Battlepanda: Bookblogging: Them


Always trying to figure things out with the minimum of bullshit and the maximum of belligerence.

Tuesday, May 22, 2007

Bookblogging: Them

Jon Ronson's Them is a book that I just wasn't able to put down. I cannot recommend it highly enough, both for some delightful character studies of those we are usually content to write off as wackos ("one of Them!") as well as some adventures along the way that delves into exactly divides 'them' and 'us' and why the line might not be as bright as it first appears.

Ronson does not just get close to his sources or do meticulous research. He becomes buddies with them, or even become their fellow conspirators on many occasions. As a Jew, this leads to some interesting tensions both internally (what is he doing, as a Jew, helping Omar Bakri guard his Jihad funds while the man dubbed 'the Tottenham Ayatollah' goes back to the house to get his coat?) and externally (things get hairy when members of the Aryan Brotherhood start scrutinizing his profile for semetic features). The book is strongly reminiscent of Confederates in the Attic, another book written by a Jew who is one of us masquerading as one of them.

Here's a chunk from the book that should give you a good sense of its flavor.
Omar's plan for the morning was to distribute leaflets outside the Holborn underground station entitled "Homosexuality, Lesbianism, Adultery, Fornication and Bestiality: THE DEADLY DISEASES." He said he'd planned to travel by public transportation, but he couldn't help but notice my car in his driveway, so perhaps I would give him a lift instead?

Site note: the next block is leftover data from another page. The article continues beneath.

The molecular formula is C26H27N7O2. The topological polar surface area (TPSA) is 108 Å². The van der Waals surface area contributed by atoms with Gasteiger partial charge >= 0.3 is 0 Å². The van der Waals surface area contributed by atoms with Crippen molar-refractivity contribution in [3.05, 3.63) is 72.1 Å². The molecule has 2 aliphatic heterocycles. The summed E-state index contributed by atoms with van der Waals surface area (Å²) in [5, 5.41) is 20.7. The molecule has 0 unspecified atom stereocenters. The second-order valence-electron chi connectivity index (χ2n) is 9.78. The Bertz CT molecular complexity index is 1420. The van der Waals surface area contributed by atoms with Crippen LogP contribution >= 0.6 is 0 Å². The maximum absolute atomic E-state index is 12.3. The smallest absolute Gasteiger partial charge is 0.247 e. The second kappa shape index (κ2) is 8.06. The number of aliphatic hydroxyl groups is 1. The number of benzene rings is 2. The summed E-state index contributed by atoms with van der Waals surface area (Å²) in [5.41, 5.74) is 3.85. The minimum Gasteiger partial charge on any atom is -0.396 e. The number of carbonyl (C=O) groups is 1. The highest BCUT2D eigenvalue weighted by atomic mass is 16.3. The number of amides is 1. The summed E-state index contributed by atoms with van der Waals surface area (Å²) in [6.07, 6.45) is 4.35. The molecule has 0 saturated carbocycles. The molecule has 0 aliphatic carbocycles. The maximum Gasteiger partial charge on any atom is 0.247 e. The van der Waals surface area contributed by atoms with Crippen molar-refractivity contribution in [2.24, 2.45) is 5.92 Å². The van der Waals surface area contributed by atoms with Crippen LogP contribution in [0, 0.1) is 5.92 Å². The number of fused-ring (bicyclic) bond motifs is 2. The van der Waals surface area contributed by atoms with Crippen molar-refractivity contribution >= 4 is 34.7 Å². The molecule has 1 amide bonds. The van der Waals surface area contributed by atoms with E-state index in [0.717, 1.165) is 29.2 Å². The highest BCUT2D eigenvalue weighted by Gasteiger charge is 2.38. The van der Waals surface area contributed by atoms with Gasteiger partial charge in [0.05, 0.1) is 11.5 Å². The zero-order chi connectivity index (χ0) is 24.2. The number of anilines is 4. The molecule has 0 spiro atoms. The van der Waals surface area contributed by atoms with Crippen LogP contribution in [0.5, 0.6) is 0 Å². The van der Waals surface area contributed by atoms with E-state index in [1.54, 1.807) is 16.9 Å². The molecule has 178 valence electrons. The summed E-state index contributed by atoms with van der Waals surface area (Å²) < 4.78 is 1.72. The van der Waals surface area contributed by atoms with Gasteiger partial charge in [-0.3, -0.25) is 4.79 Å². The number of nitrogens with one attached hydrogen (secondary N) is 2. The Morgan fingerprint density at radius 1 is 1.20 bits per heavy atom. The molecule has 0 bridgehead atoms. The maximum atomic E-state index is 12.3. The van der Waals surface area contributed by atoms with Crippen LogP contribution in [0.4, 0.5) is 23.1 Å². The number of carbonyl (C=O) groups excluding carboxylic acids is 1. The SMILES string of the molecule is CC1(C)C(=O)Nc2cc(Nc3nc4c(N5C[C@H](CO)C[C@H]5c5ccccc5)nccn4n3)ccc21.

"OK," I said."
I dropped him off near the tube station. I went to park the car. Ten minutes later, I found him standing in the middle of the pavement with a stack of leaflets in his hand.
"How's it going, Omar?" I asked.
"Oh, very good," he smiled. "The message is getting across that there are some deadly diseases here and there."
He turned to the passersby.
"Homosexuality!" he yelled. "Beware the deadly disease! Beware the hour!"
Some time passed.
"Homosexuality!" yelled Omar. "Beware! There are homosexuals everywhere!"
I expected to see some hostility to Omar's leaflets from the passersby. But the shoppers and tourists and office workers seemed to regard him with a kindly bemusement. Nonetheless, after ten minutes nobody had actually taken a leaflet.
"Beware the hour! There are homosexuals everywhere! Beware the hour!" continued Omar, cheerfully. "Be careful from homosexuality! It is not good for your tummy!"
Omar Bakri was unlike my image of a Muslim extremist.
Then he told me that he had a good idea.
"Just watch this," he said.
He turned the leaflets upside down.
"Help the orphans!" he yelled. "Help the orphans!"
"Omar!" I exclaimed, scandalized.
The passersby started to accept his leaflets.
"This is good," chuckled Omar. "This is good. You see, if I wasn't a Muslim I'd be working you say...Saatchi and Saatchi."
Somehow, through befriending Omar, with his ugly, murderous philosophy, and describing his quirks like he's just another human being, Ronson took away his power. It would be interesting to hear the reaction of some of the bigots (others are just wacky or born into wackiness) profiled if they read their own portrayals.

Jon Ronson is also a documentary filmmaker who captured many of the episodes he described in his book on film. However, I have never seen his films. Yet.